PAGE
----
Eight Idaho individuals and an organization were honored Thursday in Boise as Hometown Heroes by the American Red Cross of Greater Idaho.
“Our annual Hometown Heroes event is a great way to recognize the exceptional people among us,” said Nicole Sirak Irwin, regional CEO of the American Red Cross of Idaho and Montana. “We’re thrilled with the way the local community has rallied around and supported our annual celebration.”
Those honored include Fire Safety Hero Tristan Reding, a Nampa 18-year-old who helped a wheelchair-bound woman out of a burning house; Law Enforcement Hero Kirk Rush, a Boise police sergeant who revived a man who had collapsed in a Downtown parking lot; Military Hero David Jensen, an Idaho Air National Guard staff sergeant who helped the injured victim of a car crash; Youth Hero Bella Rossman, an 8-year-old who saved her great-grandfather's life by calling 911; Animal Rescue Hero the Boise Fire Department, whose firefighters freed a dog whose head was stuck in a steel pipe; Workplace Hero Alicia Benningfield, who rushed to help a colleague who was calling in sick; Water Safety Hero Erica Pearce of Nampa, who rescued a child whose mother had submerged him in a ditch; Blood Donor Hero Michael Wilson, who has donated more than 10 gallons of blood platelets; and Spirit of the Red Cross Hero Charlie Finlayson, a 13-year-old who cared for his injured father in the wilderness, then hiked to find help.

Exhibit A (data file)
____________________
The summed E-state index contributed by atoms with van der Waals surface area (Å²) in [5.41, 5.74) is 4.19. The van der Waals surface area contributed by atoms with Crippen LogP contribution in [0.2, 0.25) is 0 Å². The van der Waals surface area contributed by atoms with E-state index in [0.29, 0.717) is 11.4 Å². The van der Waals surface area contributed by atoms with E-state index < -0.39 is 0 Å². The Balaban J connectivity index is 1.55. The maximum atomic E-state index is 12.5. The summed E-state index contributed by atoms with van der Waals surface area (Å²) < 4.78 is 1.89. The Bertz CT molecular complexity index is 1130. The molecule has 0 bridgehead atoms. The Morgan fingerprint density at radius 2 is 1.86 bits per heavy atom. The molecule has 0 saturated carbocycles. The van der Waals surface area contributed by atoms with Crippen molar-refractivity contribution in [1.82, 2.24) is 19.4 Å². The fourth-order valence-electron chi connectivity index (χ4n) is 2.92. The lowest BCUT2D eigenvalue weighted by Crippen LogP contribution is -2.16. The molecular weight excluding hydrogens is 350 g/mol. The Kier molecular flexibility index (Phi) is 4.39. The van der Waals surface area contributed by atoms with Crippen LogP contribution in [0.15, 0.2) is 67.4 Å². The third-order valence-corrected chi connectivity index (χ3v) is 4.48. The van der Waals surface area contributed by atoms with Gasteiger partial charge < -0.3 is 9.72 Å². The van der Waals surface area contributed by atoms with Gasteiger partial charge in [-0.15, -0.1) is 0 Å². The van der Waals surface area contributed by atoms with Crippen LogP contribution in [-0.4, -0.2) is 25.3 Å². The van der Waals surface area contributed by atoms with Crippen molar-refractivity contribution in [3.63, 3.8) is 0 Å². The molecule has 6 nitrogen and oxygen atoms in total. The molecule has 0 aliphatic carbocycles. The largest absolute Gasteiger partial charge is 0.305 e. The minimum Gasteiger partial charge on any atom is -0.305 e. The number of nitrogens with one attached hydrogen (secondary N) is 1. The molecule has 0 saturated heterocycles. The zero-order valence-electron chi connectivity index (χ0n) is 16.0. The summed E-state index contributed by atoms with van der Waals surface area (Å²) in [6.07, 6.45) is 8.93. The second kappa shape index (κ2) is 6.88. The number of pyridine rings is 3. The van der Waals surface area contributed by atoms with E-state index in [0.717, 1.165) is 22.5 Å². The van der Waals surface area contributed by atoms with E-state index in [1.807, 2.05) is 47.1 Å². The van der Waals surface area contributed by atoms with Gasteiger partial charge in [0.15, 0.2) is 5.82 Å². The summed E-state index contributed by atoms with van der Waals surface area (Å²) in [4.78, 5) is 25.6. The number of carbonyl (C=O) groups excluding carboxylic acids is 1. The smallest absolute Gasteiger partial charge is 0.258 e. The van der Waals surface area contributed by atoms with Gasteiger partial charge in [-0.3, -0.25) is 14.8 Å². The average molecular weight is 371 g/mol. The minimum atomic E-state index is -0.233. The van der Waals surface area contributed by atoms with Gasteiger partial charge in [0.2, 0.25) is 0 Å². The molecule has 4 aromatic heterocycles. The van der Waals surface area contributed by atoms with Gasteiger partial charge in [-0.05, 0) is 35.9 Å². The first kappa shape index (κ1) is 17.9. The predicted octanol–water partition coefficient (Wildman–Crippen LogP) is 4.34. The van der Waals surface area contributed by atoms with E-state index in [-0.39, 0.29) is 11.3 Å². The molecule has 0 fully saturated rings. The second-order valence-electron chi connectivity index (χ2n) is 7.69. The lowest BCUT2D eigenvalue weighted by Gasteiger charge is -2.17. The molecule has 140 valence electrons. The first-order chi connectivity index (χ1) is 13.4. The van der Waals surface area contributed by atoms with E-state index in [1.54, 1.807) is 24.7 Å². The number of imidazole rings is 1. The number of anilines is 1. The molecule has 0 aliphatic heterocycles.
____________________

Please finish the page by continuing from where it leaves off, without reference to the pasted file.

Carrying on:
Here is the full information about the 2016 Hometown Heroes, provided by the Red Cross:
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Fire Safety Hero
Presented to a professional or volunteer firefighter, or an ordinary citizen involved with a fire-related incident, whose lifesaving action goes above and beyond the call of duty.
Nampa, ID—Most people would have run for cover, but Tristan Reding decided to run the other way. In August of last year, 18-year-old Tristan Reding was driving near Skyview High School, when he saw flames rising above nearby rooftops. Driving in the direction of the flames, Tristan arrived on South Garland Street and saw a home engulfed in 100 feet high flames.
Fire trucks were on their way but had not yet arrived, so Tristan ran towards the back of the house to make sure everyone had gotten out of the house safely. That's when he heard two explosions from inside the house, followed by loud screams. Ignoring the wall of smoke and flames, Tristan jumped a fence, kicked in the back door and ran into the burning house. There he found a wheelchair-bound woman with singed hair whose arms were badly burned and whose oxygen tanks had just exploded. She pleaded with Tristan to help her. Although he could barely see, Tristan lifted the woman out of her chair, carried her out of the house where neighbors took over, and then went back into the burning building to retrieve the woman’s wheelchair. The woman was released from the hospital the day after the fire.
Law Enforcement Hero
Presented to a member of law enforcement or 911 dispatcher whose lifesaving action goes above and beyond the call of duty.
Boise, ID—On September 18, 2015, police dispatch requested a Code 3 response for a welfare check at the YMCA downtown. A caller noticed a male lying on the ground in the parking lot and called 911. A short time later, another caller advised that a woman had run into the middle of the road to flag him down.